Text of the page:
How did you think of social work?

Baldauf is a talented bass player and was first drawn to Nazareth to study music therapy. But in her first year of college, she felt pulled to affect people's health and well-being more broadly, which led her to social work.
"I was more drawn to how where you live, and who you see, and what you eat — macro aspects — affect a person's life," Baldauf says. "Dr. Charlesworth (social work professor) gave me a clue that social work focused on social justice and human rights."

She was able to continue playing music at Nazareth as well.

Individuals are the expert on their life

"You can only know so much and your influence is limited," Baldauf says. "You can listen to them. You can offer suggestions, but they can say no. Just because you have a degree doesn't mean you understand what they're going through."

When she offered multiple hands-on smoothie-making sessions to local community groups, she took a wide variety of ingredients and mentioned ideas such as trying spinach — rather than telling people they should eat spinach. "I talk about how easy it is to hide your veggies in smoothies," she says. She returned to each location a half dozen times.

"I love asking people what they want me to bring (next time) because it's super revealing about their lives," she notes. "Your life affects what you eat and what you eat affects your life."

Be persistent to pursue your interests

The smoothie project grew out of her experiences volunteering monthly for several years during college at Asbury Caring and Dining Center in Rochester. She saw the challenge of providing vegetables and fruits in ways that guests would eat them. She thought light-hearted smoothie-making sessions might be a more successful strategy to provide and encourage healthier food options. Making a smoothie, she says, "is super easy and it's concentrated with nutrients." She adds, "A lot of people would say I didn't know you could put that in a smoothie. That's a win to me. And people taught me cool smoothie combinations! It was a two-way street."

Baldauf had to work through various challenges and had support from Nazareth's Center for Civic Engagement. One community agency staff member "kind of laughed at me. I had to push." After she got another group on board, she circled back to the reluctant staffer. Baldauf eventually convinced four local service providers to allow her to offer smoothie sessions and conduct surveys at their locations, and she successfully carried out the project at multiple sites over nine months, including a homeless shelter, a post-incarceration program, and a group for people who'd recently lacked permanent housing. At times, her roommate, Brigid Redihan-Henehan '19 — a nursing major — joined her to check people's blood pressure and to talk about body mass index and diabetes. Baldauf said she gained experience working with people whom social workers likely interact with.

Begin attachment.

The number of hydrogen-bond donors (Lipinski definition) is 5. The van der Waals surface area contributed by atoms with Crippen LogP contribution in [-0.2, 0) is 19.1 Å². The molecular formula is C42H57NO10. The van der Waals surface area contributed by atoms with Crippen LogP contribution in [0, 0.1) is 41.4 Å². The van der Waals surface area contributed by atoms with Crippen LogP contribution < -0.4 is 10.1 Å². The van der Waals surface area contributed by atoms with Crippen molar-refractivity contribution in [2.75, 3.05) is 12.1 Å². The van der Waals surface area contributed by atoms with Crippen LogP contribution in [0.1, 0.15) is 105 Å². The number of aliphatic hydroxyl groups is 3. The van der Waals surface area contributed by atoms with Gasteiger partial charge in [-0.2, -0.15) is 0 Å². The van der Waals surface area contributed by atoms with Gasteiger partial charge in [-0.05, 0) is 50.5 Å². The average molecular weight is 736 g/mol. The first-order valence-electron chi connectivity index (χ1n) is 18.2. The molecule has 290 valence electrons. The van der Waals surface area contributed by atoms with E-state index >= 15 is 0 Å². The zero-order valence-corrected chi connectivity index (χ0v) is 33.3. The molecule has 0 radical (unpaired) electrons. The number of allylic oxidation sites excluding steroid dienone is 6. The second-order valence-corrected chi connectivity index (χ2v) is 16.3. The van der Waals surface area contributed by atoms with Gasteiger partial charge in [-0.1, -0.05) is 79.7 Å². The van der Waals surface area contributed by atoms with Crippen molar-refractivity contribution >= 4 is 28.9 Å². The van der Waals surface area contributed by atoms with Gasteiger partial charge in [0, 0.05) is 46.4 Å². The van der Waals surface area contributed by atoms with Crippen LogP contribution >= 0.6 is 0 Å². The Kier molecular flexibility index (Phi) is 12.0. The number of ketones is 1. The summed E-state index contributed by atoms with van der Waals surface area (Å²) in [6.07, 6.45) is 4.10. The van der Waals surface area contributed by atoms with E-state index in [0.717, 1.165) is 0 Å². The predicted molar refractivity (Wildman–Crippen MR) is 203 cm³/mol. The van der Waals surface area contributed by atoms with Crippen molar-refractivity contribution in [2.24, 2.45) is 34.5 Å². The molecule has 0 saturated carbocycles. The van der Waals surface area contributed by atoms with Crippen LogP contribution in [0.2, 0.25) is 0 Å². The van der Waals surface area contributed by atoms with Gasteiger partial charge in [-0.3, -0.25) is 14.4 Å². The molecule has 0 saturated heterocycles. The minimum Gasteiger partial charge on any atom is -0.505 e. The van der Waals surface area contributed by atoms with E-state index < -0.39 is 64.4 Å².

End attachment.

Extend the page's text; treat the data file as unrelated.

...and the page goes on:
For her 20th birthday, she asked for blenders. At the end of her project, participants at each site won a blender. One woman who'd been incarcerated and was just finding housing told her the blender would be the first appliance in her home and that she'd use it every day.

Her advice for other students

"I think it's so important to go into places you're uncomfortable." When she approached organizations about her smoothie project, or when she went to community meetings for her internship related to homelessness, she didn't know what she was doing. "Doing things that aren't comfortable to you is what makes you grow as a person."

Example: "I'd never presented a budget in my life. I've learned a lot."

By her junior year, as an intern with Sisters of St. Joseph, she helped interview people in Rochester's Lyell-Otis neighborhood for a community needs assessment. She also went to a prison and attended a men's religious group. "Take an interest in government and in your community. Almost any agency would let you shadow or volunteer for a day and you'll learn more than you can imagine."

Aubrey Baldauf

Aubrey prepping ingredients for her community smoothie project

Aubrey stands by a map of Africa, pointing to Zambia

Peace Corps

After graduation, Aubrey headed to the Northern Province in Zambia for 2 years in the Peace Corps.